Wife isn’t getting any respect
Dear Annie: My wife and I have been married for many years. She was and is my business partner and a great businesswoman. We would not be where we are today without her business acumen, drive and determination. She connects well with other people of both sexes and from all walks of life and backgrounds.
I’m writing about something that has happened many times over the years and just happened again recently. Often, we have occasion to meet with professional women who want to do business with us for various reasons. I introduce my wife as my business partner, explaining (not bragging about) her business acumen. Usually, the professional women only give me eye contact, ignoring her. I make an effort to get some mutual eye contact by giving hints, such as, “She is the financial genius of the two of us.” My wife may interject with an appropriate question or statement. No luck. Once they start ignoring her, they just keep on doing it.
We both want to walk out or explain it to them point-blank. My wife has no personality issues. She connects easily with people. It is not good for their business and insulting to my wife. I don’t even think this is discrimination.
My message to women is: Don’t ignore the woman with a man just because she is a woman. That goes for business and personal relationships. — Sick of It
Dear Sick of It: I’m happy to print your message; I’m just sorry that you have to say it. How incredibly frustrating this must be for your wife.
You’ve got the right idea — dropping hints, continually bringing the focus back to her contributions. But the next time you drop a hint that’s not picked up, be blunt. Say, “Excuse me, but there seems to be some confusion here. My wife and I are equal partners in this business, and you can direct your questions to her, too.” There’s nothing unprofessional about that.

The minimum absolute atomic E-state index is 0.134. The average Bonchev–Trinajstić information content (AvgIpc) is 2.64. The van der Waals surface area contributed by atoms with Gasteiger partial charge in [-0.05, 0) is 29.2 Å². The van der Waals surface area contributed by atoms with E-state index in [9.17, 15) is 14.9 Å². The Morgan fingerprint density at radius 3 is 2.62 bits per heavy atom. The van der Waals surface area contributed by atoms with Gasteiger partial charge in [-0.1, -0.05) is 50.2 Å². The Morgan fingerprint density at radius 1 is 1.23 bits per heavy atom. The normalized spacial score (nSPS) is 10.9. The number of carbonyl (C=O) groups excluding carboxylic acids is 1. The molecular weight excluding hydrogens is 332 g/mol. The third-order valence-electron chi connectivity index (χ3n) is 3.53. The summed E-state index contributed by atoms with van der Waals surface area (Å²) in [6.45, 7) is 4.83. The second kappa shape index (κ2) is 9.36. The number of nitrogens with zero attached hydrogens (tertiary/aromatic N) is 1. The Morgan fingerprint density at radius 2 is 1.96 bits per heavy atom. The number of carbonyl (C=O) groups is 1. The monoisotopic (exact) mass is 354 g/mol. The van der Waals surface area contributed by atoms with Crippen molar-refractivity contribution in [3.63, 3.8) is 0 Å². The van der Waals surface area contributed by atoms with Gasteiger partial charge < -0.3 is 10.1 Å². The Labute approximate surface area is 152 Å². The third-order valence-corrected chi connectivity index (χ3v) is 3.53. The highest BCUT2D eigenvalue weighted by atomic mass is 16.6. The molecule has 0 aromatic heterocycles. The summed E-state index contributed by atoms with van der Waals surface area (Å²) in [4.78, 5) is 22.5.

Dear Annie: Please offer folks alternatives to Alcoholics Anonymous and Al-Anon. There are some newer organizations that can be very helpful.
I highly recommend Parents of Addicted Loved Ones (https://palgroup.org). PAL offers some very helpful tools and frameworks for understanding and changing the patterns parents can fall into with adult children who are struggling with addiction. Some people do find AA and affiliated groups helpful. But there are other approaches that other people might find more helpful in changing the dynamics in their lives and stop the cycle of life-destroying behaviors.
For the addict, there is Refuge Recovery (https://refugerecovery.org), which is Buddhism-based; I can strongly recommend it. There are also the SMART Recovery and LifeRing Secular Recovery programs.
I have also had recent experience with finding a recovery coach for my son, who has a diagnosed mental illness and an addiction problem. I wish I had known about this profession long ago.
Too many people are dying and too many people are having their lives destroyed and families destroyed to not offer every tool that is available. — Somewhat Wiser, the Very Hard Way
Dear Somewhat Wiser: You’re right that recently I’ve neglected to mention organizations other than AA and Al-Anon. Though those are great organizations, they might not be for everyone. Thank you for recommending additional resources.
Editor’s note: “Ask Me Anything: A Year of Advice From Dear Annie” is out now! Annie Lane’s debut book — featuring favorite columns on love, friendship, family and etiquette — is available as a paperback and e-book. Visit http://www.creatorspublishing.com for more information. Send your questions for Annie Lane to firstname.lastname@example.org.